Are you seeking information and advice about custom bracing treatment options for your child? Pediatric bracing devices can provide important support for children with developmental delays, neuromuscular conditions, musculoskeletal disorders, trauma, or injury. In this blog, we explain what pediatric braces are, why children need to wear them, how they work, and when they should be used.
What is Pediatric Bracing?
Pediatric bracing refers to the use of specialized orthotic devices or braces designed for children to support and align the joints of their bodies, particularly the spine, hips, knees, ankles, and feet. These devices are prescribed after diagnosis and usually custom madeto fit the child’s needs.
Why Do Children Need To Wear Pediatric Bracing?
Orthopedic and neuromuscular conditions such as cerebral palsy, spina bifida, muscular dystrophy, or clubfoot can cause a child’s musculoskeletal system to develop in ways that make movement and posture challenging. Pediatric bracing, used alongside physical therapy, can provide essential support and stability to the affected limbs or joints to improve their mobility.
Wearing pediatric bracing devices may also be suitable treatment following a trauma or injury, such as a sprained ankle or vertebral fracture.
Types of Pediatric Bracing
Leg Braces for Children
There are three common options for ankle support devices for children:
- Ankle Foot Orthoses (AFOs) AFOs are made of plastic materials. The simplest design are Rigid AFO’s, and they are typically used to immobilize the ankle.
- A dynamic brace format, called a Hinged or Articulated AFO, incorporates a hinge joint that allows for more movement in the ankle. This type of AFO is used when the control of a joint’s range of motion is required
- Knee-Ankle-Foot Orthoses (KAFOs), with knee joints, span across the entire leg to stabilize the joints and maintain muscle support.
The materials used to make leg braces are chosen based on the child’s age, activity level, and the condition being treated. The materials should be lightweight, durable, and comfortable for the child to wear.
Foot Braces for Children
Foot braces such as Foot Orthoses (FOs), Heel-Foot Orthoses (HFOs), or Supramalleolar Orthoses (SMOs) are used to correct and prevent foot deformities, and to improve foot alignment to a neutral position. Additionally, braces for feet can help to enhance the child’s balance, coordination, and endurance. This effect of wearing this type of brace will help to reduce the risk of falls and improve the child’s standing and walking ability.
Knee Braces for Children
Knee braces for children, known as Knee Orthoses (KOs), are devices designed to provide support and stability to the knee joint or ligaments. They are used to help treat a variety of sports injuries and conditions like Osgood Schlatter’s Disorder by reducing the pain and discomfort associated with them, and by providing support. Knee braces can also prevent further injury or damage to the joints or ligaments.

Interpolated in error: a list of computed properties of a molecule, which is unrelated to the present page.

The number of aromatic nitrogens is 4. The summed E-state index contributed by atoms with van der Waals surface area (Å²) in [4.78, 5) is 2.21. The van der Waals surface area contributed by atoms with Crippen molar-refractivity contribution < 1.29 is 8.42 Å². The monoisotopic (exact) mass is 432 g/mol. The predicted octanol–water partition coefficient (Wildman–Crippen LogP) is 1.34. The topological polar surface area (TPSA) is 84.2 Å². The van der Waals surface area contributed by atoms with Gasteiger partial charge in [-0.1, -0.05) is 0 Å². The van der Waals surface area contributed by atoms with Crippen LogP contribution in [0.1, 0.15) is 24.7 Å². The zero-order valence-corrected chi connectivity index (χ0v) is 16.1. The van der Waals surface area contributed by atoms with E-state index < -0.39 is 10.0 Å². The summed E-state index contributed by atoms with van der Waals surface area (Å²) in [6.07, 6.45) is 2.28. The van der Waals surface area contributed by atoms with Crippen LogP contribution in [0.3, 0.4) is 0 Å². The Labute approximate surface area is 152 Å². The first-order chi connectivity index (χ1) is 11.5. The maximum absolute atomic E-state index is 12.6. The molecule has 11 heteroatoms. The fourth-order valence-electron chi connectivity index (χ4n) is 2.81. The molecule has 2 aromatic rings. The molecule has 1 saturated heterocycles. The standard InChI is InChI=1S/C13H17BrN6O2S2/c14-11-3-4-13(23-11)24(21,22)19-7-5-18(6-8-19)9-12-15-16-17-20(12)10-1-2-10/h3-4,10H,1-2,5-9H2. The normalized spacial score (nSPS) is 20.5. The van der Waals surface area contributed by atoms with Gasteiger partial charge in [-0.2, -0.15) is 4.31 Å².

Back Braces for Children
Back braces (Spinal Orthoses) work by providing support or correction to the spin. They can help prevent further curvature or injury of the spine and improve posture. Spinal Orthoses can also help alleviate pain and discomfort associated with spinal conditions or fractures. Lateral or side-to-side curvature of the spine (Scoliosis) is treated with a variety of Spinal Orthoses. Spinal braces may be made of a variety of materials and designed with specific configurations and strap designs to custom-fit the body.
Customizing Your Child’s Bracing Devices
At Applied Biomechanics, we can apply a variety of stock and custom designs, patterns, colours and pictures or graphics of the child’s choosing to the braces to make them fun and more accepting for the kids.
When Do Children Start Wearing Bracing for Orthopedic and Neuromuscular Conditions?
The use of bracing is typically recommended by a pediatric orthopedic surgeon, pediatric neurologist, or physical therapist following an assessment and evaluation of the child’s condition and needs.
The timing of the child’s bracing use will depend on their individual needs and condition. Custom pediatric bracing may be recommended for use during specific activities or at all times.
TIP: It’s important to monitor your child’s progress while wearing custom ankle, knee, or back bracing. This includes a systematic review and monitoring for any changes in the child’s gait pattern, pain levels, and overall mobility.
If you believe your child may benefit from the use of custom bracing for an orthopedic or neuromuscular condition, it is important to speak with a healthcare professional who can provide a proper assessment and evaluation. Contact our team for more information on how we can help.